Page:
Stories like A Christmas Prince are meant to satisfy certain longings within the viewer. Longings for fulfillment and happiness, but perhaps most of all the longing to be wanted. The longing to belong. The longing to not be alone. It’s not really about Prince Richard and Amber—it’s about the Happily Ever After. It’s about the belief that, at the end of the story, they will end up together, because togetherness is happiness in a movie like A Christmas Prince. I think most of the people who watch movies like this recognize they are ultimately fantasy stories and mere wish fulfillment. But the holidays are the season of wish fulfillment, especially for the lonely.
One of my favorite Holiday movies that also speaks to loneliness, and that gave me pause as I thought through Netflix’s tweet, is 1995’s While You Were Sleeping. In this story, Lucy, a young single woman working for the Chicago Transit Authority, gets mistaken for an attractive businessman’s fiancé after he falls onto the train tracks and she saves his life. Stuck in a coma, Peter (the businessman) is unaware that Lucy has become enveloped into his large and loving family—and of course, hijinks ensue. But the movie is poignant, too, as the story unfolds over the Holidays, overwhelming Lucy, who has been all alone in the world since her father died. In one moving scene, Lucy sits by Peter’s hospital bed and talks to him, pouring out, in a series of questions he obviously can’t answer—because he’s in a coma—her heart and her desperate loneliness. The final question she asks of him is, “Have you ever been so alone you spend the night confusing a man in a coma?”
I’ve never been that lonely, and I haven’t felt loneliness at all over the holidays for a long time. With four sons of my own, and living in the city where my family travels in to celebrate Christmas, my house is always full of people. Maybe I am too far removed from loneliness to now be able to feel empathy toward those for whom A Christmas Prince fulfills certain longings. Maybe this was why my first inclination was to laugh at the Netflix tweet—at something that caused others real pain during this season. Perhaps this tweet—this faux pas—could be a reminder to me to cultivate sympathy for people not blessed to be surrounded by their loved ones over Christmas.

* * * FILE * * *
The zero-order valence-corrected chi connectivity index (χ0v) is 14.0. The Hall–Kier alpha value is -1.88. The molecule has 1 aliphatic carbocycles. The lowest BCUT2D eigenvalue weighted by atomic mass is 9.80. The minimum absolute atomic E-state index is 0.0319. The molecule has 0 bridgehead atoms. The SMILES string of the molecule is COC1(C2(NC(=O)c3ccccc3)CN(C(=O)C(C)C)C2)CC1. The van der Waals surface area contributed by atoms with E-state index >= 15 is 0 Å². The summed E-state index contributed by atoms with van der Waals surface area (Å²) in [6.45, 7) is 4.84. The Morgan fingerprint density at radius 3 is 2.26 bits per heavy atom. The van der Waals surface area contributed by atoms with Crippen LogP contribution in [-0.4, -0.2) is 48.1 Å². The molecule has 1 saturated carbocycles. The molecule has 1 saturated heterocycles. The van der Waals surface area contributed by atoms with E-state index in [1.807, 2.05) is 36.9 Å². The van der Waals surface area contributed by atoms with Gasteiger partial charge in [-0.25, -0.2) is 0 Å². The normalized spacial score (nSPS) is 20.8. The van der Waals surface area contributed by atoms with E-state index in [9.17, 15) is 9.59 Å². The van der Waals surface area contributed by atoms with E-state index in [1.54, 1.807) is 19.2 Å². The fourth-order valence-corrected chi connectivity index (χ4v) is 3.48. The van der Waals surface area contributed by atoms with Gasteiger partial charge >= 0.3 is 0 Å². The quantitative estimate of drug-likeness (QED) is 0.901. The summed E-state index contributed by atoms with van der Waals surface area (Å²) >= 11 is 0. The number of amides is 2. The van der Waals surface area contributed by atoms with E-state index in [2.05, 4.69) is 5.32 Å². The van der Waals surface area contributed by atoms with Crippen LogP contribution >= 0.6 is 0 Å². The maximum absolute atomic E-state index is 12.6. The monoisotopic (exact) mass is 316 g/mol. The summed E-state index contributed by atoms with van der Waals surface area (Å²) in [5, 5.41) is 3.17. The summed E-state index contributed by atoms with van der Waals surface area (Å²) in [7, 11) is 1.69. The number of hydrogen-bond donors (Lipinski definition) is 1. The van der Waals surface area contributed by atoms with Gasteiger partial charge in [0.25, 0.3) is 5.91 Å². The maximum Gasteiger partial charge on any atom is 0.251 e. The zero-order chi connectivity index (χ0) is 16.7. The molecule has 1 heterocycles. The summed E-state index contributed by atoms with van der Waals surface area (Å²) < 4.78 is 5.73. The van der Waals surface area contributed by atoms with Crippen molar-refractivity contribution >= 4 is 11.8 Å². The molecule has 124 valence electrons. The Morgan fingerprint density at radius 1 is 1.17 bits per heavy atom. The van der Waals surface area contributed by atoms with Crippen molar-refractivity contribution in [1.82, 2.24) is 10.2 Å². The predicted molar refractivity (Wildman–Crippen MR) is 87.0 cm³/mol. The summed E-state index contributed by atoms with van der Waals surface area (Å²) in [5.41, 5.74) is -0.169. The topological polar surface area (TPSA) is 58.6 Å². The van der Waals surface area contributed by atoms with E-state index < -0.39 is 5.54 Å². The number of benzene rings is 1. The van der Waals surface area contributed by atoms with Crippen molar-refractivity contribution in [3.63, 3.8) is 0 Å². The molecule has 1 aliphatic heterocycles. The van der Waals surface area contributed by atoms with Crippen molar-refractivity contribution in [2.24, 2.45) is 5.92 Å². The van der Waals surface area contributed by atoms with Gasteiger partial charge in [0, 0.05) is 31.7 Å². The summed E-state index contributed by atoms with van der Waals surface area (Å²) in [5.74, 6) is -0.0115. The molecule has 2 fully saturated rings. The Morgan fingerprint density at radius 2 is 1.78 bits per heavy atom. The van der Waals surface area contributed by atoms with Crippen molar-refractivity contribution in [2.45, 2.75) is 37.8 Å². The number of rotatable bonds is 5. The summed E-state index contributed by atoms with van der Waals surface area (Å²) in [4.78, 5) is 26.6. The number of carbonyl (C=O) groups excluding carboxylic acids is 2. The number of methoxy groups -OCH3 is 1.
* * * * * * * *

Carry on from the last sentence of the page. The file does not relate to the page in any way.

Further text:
At a Christmas party several years back, the elderly widow who was hosting the party thanked all of us who came. With tears in her eyes and a waver in her voice, she said, “My house used to be full of people over the holidays, but now they are all gone, and I am all alone.” Then she looked down and blushed—embarrassed maybe to have revealed a degree of dissatisfaction with her life as she stood in a beautiful house in an affluent neighborhood, surrounded by friends at a party. “All I mean to say is,” she continued on, now in a whisper, “Cherish your family while you have them because someday you might be the only one left.”
Reminders to cherish our family and our loved ones are good reminders. I’ve forgotten what loneliness feels like, if I ever really knew. But I do know that loneliness is terrible. And even though I can’t truly empathize, I can cultivate sympathy in my life for those who are lonely, especially over the Holidays. Maybe someday it will be me binge-watching a Netflix Christmas special for 18 days in a row, longing for the catharsis of a Happily Ever After. Those who are lonely during this season don’t need to be mocked or called out or even lightly teased for their viewing habits. We don’t need to laugh at them, and the corporation that provides their entertainment services doesn’t need to broadcast their foibles to the world.
We don’t know why the 53 people watched A Christmas Prince 18 days in a row. It may have been loneliness, or it may have been a combination of many factors because humans are complicated beings. But Netflix’s ill-conceived tweet can still act as a reminder to us all to cultivate sympathy rather than mockery this Holiday Season.